Capitol Hill police officers look at a car following a shooting on Capitol Hill in Washington, Thursday, Oct. 3, 2013. A police officer was reported injured after gunshots at the U.S. Capitol, police said Thursday. They locked down the entire complex, at least temporarily derailing debate over how to end a government shutdown.
The U.S. Capitol was put on lockdown Thursday after a woman with a small child in her car tried to ram a White House barricade. The woman was fatally shot, police say, after the ensuing police chase.
The suspect's vehicle, a black Infiniti with Connecticut plates, "tried to ram a security barricade at the White House," according to a law enforcement official. The female driver then "proceeded down Pennsylvania Ave. toward Capitol Hill, where shots were fired."
"The car was trying to get away. But it was going over the median and over the curb,'' said Matthew Coursen, who told the Associated Press he was on his way to a legislative office building when the Infiniti sped by him. "The car got boxed in and that's when I saw an officer of some kind draw his weapon and fire shots into the car.''
Rep. Michael McCaul (R-Tex.), who said he was briefed by the Homeland Security Department, said the woman was killed. Asked if she was armed, he replied: "I don't think she was. There was no return fire."
Two officers were injured in the incident. A Secret Service agent was struck by the car at 15th and E St NW, near the outer security perimeter of the White House. The other officer was with the Capitol Police, who clipped a barricade in his vehicle.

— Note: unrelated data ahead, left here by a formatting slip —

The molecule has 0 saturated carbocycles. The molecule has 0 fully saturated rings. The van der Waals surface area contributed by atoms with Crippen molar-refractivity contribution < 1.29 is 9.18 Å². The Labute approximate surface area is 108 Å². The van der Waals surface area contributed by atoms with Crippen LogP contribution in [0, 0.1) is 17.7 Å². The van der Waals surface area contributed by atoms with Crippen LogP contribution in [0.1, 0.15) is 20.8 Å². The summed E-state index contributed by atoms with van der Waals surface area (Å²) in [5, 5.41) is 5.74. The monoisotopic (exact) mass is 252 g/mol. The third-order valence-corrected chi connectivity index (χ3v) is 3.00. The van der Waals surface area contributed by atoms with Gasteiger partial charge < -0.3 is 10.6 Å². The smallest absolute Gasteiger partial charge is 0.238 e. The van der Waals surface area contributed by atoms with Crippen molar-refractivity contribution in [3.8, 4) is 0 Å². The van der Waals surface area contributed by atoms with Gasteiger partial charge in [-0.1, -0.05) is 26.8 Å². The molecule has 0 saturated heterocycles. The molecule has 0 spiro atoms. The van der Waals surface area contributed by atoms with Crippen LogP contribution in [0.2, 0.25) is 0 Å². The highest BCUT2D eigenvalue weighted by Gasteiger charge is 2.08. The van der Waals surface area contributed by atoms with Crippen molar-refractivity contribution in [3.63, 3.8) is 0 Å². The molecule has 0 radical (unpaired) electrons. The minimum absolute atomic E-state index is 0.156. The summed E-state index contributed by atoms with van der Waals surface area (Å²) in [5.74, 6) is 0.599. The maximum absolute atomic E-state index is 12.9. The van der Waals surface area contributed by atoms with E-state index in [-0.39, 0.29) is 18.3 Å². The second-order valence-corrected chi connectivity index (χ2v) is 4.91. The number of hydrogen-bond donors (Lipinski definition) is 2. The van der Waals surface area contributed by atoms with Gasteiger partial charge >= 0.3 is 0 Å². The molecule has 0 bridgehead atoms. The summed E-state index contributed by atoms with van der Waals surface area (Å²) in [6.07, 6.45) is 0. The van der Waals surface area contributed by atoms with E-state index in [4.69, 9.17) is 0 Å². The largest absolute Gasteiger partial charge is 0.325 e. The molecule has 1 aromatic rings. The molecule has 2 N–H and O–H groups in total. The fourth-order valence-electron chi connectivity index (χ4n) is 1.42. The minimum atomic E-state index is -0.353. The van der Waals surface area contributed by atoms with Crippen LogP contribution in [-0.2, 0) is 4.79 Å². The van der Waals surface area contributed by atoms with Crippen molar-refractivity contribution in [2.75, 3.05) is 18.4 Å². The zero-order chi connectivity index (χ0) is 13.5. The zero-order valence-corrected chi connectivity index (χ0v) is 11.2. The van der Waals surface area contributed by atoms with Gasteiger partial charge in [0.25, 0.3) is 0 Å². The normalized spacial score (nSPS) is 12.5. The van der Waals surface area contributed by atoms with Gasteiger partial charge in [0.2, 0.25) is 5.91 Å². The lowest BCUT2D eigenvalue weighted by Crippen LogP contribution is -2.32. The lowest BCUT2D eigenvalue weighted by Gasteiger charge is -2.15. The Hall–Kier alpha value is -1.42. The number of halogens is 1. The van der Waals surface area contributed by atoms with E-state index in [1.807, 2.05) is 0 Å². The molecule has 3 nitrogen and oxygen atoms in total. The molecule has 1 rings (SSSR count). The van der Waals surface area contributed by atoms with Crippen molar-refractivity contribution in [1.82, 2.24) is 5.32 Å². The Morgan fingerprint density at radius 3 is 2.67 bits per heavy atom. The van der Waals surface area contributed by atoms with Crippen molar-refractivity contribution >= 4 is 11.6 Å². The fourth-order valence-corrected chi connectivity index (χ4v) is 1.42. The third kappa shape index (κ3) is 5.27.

MedStar Washington has confirmed that they are treating two patients, one of which is the injured Capitol Police officer. The officer, a 23-year veteran of the Capitol Police, is "doing well," according to Dine.
The child is approximately one year in age, and received medical care after being rescued by police.
Dine says this is an isolated incident, emphasizing that it's not believed to constitute an act of terrorism.
During and after the incident, people standing outside the Supreme Court across the street from Congress were hurried into the court building by authorities, and visitors and reporters at the Capitol building were ushered inside security barriers.
"We heard pop, pop, pop — maybe four shots," says Sen. Robert P. Casey (D-Penn).
Sen. Bob Casey, D-Pa., told the Associated Press that he was walking from the Capitol to the Senate Russell Office Building across the street when he noticed several police officers driving fast up Constitution Avenue on motorcycles.
"Within seconds of that," Casey said, "we heard three, four, five pops," which he assumed were gunshots. He said police ordered Casey and nearby tourists to crouch behind a car for protection.
The White House was locked down as well, though Secret Service says the procedure was a precautionary one. Pennsylvania Avenue was been closed, as was Constitution Ave between 1st St SE and 1st St. SW.
The lockdown was lifted at approximately 3 p.m.